Friday, April 17, 2015

What the Greek Crisis Might Reveal about Global Capitalism

Writing under the pseudonym Tyler Durden (Fight Club fans will recognize that name), the primary author at Zero Hedge has offered an interesting perspective on what the brutally realistic options are for the newly elected Syriza leaders, if the party is to represent the democratic aspirations of the Greek people.  Durden places emphasis on the complexity of the current situation and posits, rightly I think, that the Greek people have yet to be presented with a clear picture of what a Euro-member austerity world looks like, compared with a Euro-Exit world.

Zero Hedge offers an insiders view of financial markets and is written by Wall Street traders, under pseudonym, to protect their identities.  What I find most interesting is that Durden’s analysis is very similar to that of Marxian Economists such as Leon Panich, who have been studying Greece closely and in some cases advising the new Syriza government.

Durden leaves us with his strongly held opinion that Greece will exit the Eurozone financial system. While it is not yet clear that this is a certainty, the inflexible and condescending postures of the IMF and German Finance Minister seem to be pushing Greece closer to the “Grexit” scenario.

The fact that Greece had been ruled by a handful of plutocrat families, who for years were the primary beneficiaries of IMF and Eurozone policies - avoiding taxes and reaping the benefits of debt schemes - seems to have been forgotten.  The moral logic of standard IMF policy is being unwaveringly adhered to in Europe with Germany acting as the moral and fiduciary guardian.

If Marx’s insights gave us nothing else, it is this: there is social cost and social value in all relations, commerce or otherwise.  Neoclassical Capitalism has always struggled with this truth, which never seems to fit into its analytical models.  As we once again watch the failure of market economics put profits into the pockets of elites while passing their massive, accumulated debts on to working people, we have to take measure of the human cost. 


The Syriza leadership seems to be yelling these humane principles into an echo chamber as the EU finance elites talk past them.  The only thing that seems certain now is that whichever decision is taken it will have profound consequences.

Paranoia, Uncomfortable Facts and Elusive Peace

In their 2007 book, the The Sphinx of Tehran, Yossi Melman and Meir Javedanfar built a narrative around the theory, supported by Israeli intelligence given to Melman, that Iranian President Mahmoud Ahmadinejad was a dangerous fanatic whose ideas were framed around a belief in the “Mahdi” and his imminent return.  The Mahdi is the twelfth Imam, the reason we hear the Iranian variant of Shia Islam referred to as “Twelver.”  This theory postulates that Ahmadinejad believed that increased enrichment of uranium could deliver the bomb to the Iranian arsenal by 2007, when Iran would presumably start a war against Israel.  This is an isolated view and the most extreme interpretation of what has been going on inside of Iran; a view not shared by anyone outside of Israel.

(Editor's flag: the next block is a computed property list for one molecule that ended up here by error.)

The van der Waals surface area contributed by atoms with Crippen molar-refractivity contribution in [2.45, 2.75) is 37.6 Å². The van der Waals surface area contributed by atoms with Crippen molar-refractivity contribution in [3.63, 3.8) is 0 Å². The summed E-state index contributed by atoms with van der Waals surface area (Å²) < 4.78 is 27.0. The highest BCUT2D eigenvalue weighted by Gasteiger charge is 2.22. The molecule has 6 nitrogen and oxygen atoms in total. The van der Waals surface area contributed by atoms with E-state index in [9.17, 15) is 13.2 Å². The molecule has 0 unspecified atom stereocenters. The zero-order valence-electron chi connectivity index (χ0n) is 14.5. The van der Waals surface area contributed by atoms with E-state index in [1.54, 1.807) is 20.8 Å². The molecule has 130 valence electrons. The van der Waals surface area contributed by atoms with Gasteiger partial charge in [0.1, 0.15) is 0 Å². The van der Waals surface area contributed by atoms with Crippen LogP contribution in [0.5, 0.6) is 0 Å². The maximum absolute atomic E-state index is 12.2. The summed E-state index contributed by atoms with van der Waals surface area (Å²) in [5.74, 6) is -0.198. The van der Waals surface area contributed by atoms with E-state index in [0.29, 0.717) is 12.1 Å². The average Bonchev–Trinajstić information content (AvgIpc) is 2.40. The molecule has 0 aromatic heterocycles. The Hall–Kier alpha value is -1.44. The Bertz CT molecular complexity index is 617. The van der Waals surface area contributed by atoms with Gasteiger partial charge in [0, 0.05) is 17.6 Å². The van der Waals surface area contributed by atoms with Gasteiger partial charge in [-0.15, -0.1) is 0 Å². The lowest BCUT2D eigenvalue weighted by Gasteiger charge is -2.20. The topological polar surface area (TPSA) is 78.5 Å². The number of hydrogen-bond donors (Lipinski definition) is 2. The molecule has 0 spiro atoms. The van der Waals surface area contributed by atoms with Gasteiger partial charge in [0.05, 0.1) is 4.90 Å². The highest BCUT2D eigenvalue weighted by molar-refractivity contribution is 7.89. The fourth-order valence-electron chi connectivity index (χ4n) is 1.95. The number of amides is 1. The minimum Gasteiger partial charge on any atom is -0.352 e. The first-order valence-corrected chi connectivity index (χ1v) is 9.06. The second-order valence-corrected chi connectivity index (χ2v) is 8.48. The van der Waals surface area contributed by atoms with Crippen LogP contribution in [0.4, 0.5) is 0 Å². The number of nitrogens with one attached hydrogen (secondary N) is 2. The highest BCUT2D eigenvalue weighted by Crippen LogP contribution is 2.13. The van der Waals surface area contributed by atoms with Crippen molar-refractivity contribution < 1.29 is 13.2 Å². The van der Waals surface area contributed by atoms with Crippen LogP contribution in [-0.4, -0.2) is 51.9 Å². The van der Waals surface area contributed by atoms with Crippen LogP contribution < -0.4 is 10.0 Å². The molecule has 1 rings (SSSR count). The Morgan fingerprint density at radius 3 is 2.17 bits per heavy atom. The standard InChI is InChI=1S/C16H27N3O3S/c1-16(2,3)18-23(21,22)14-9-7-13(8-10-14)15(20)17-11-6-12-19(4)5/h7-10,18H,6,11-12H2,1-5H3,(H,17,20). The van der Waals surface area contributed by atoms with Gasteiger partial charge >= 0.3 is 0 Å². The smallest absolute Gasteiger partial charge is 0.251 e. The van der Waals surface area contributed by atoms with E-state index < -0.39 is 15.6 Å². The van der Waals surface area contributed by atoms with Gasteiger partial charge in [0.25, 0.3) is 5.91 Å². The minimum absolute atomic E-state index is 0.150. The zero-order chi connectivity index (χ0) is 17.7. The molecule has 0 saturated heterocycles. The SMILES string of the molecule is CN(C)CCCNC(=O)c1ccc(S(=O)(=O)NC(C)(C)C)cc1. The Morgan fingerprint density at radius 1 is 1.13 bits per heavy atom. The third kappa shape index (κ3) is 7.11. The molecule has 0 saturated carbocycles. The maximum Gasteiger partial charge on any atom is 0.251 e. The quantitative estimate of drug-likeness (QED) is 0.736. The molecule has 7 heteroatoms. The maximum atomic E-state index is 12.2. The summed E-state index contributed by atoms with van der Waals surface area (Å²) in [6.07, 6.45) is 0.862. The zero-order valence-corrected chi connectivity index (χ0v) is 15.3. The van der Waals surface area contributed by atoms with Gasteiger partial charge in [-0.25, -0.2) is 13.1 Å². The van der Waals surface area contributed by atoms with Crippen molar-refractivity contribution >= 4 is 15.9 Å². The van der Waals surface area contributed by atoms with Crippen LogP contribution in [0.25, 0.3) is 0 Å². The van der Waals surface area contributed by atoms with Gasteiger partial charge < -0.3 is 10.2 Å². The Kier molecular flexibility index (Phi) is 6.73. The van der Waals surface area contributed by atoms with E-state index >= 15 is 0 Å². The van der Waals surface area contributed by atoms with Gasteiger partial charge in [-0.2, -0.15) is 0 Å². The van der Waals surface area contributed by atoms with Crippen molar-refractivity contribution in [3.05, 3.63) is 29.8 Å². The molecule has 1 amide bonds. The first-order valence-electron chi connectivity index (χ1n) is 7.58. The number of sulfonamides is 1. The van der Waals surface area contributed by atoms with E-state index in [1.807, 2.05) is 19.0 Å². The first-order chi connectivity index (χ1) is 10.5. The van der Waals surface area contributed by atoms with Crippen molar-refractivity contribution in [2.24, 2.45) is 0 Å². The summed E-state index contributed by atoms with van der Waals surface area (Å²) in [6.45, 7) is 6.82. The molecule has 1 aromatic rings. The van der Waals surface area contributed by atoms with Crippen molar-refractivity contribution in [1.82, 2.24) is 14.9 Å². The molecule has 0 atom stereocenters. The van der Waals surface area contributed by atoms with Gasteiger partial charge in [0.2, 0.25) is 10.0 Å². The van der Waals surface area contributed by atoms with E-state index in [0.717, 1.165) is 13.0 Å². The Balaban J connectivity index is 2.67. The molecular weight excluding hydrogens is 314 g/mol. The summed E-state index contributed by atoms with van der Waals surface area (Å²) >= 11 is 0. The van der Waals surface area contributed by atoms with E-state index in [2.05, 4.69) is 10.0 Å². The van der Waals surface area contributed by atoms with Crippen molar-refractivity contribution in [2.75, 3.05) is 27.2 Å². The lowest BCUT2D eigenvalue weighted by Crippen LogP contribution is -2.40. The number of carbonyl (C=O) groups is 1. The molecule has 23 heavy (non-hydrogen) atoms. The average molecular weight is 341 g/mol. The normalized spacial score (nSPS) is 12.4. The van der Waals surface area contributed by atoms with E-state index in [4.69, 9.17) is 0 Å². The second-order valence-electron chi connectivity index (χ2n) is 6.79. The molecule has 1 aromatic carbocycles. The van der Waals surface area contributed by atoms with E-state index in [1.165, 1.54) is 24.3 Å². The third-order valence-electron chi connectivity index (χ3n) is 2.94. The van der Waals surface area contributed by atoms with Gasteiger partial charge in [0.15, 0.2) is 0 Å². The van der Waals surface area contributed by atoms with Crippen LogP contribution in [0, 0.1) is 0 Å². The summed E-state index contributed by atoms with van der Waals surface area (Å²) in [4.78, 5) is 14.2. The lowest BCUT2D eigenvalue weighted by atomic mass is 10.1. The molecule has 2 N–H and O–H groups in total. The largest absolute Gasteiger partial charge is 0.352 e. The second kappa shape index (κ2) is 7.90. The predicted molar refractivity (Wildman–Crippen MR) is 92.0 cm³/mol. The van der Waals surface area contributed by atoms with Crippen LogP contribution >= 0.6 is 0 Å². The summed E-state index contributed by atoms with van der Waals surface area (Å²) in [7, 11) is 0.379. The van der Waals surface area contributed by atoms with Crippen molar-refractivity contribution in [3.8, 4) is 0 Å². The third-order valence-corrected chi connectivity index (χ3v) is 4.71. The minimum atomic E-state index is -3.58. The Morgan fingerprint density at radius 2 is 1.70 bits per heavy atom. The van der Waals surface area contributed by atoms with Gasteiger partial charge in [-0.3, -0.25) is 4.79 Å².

As much as Melman’s book offered a great plot for a Ludlum-like thriller, it was severely criticized in the Middle East Policy Council journal that published a review of the book by Gareth Porter.  Porter criticizes the authors for relying too heavily on verbatim Israeli intelligence viewpoints, without critically analyzing them.  He also finds Melman ascribing too much authority to the Iranian president and for equating political campaign rhetoric with actual policy.  Time has proven this view correct as Ahmadinejad has passed from the scene and both rhetoric and actions have changed.

Other odd facts uncomfortably linger:

The Iranian nuclear program was started under the Shah, with support from the United States.

The Ayatollah, Ruholla Khomeini, considered nuclear weapons to be Haram – forbidden under Islamic jurisprudence - and formally proscribed them.

A preexisting, clandestine nuclear program was then shut down.

Iran has publicly and repeatedly renounced weapons of mass destruction and is a signatory to the Nuclear Non Proliferation treaty, The Biological Weapons Convention and the Chemical Weapons Convention.

Iran does not possess nuclear weapons.

Israel is not a signatory to the Nuclear Non Proliferation Treaty or the Chemical Weapons Convention and has never allowed the IAEA to inspect its nuclear facilities at Dimona, in the Negev desert.

Mordecai Vanunu publicly revealed the secret Israel nuclear weapons program in 1986, and the world has known of it since then.
Vanunu's Photograph of Israel Nuclear Equipment

What a framework for peaceful settlement of the dispute over Iran’s nuclear program offers is the opening of a possible détente between the US and Iran, but more importantly the possibility of a détente between Iran and Saudi Arabia.  This would require a great deal of commitment from the US and European allies.  Assuming that the narrow minds of religious extremists will continue to perpetuate a doom-driven status quo demonstrates a lack of imagination and an adherence to the siege mentality of perpetual war. 

Pursuing dialogue and more dialogue, patiently, persistently and rationally, is the only path to peace.

War has become the easy and financially profitable answer to disputes around the world and history has proven that it sits very comfortably within the capitalist system, often serving as a growth engine during recessionary cycles and slumps.  Its social costs are incalculable.

Peace costs much less, but is more difficult to bring about.



Sunday, March 29, 2015

Zeus and Sisyphus

In the Albert Camus version of The Myth of Sisyphus the author has Zeus condemn the truth-telling king to a never-ending cycle of hard work, psychologically justified by the illusion of scaling the heights that he would forever ascend.  For Zeus, the ultimate holder of power, Sisyphus’s truth telling was a deceit and contrary to his interests and therefore the king had to be punished harshly.  There is some irony in this retelling of the Hellenic myth given the locus of today’s latest crisis in global capitalism.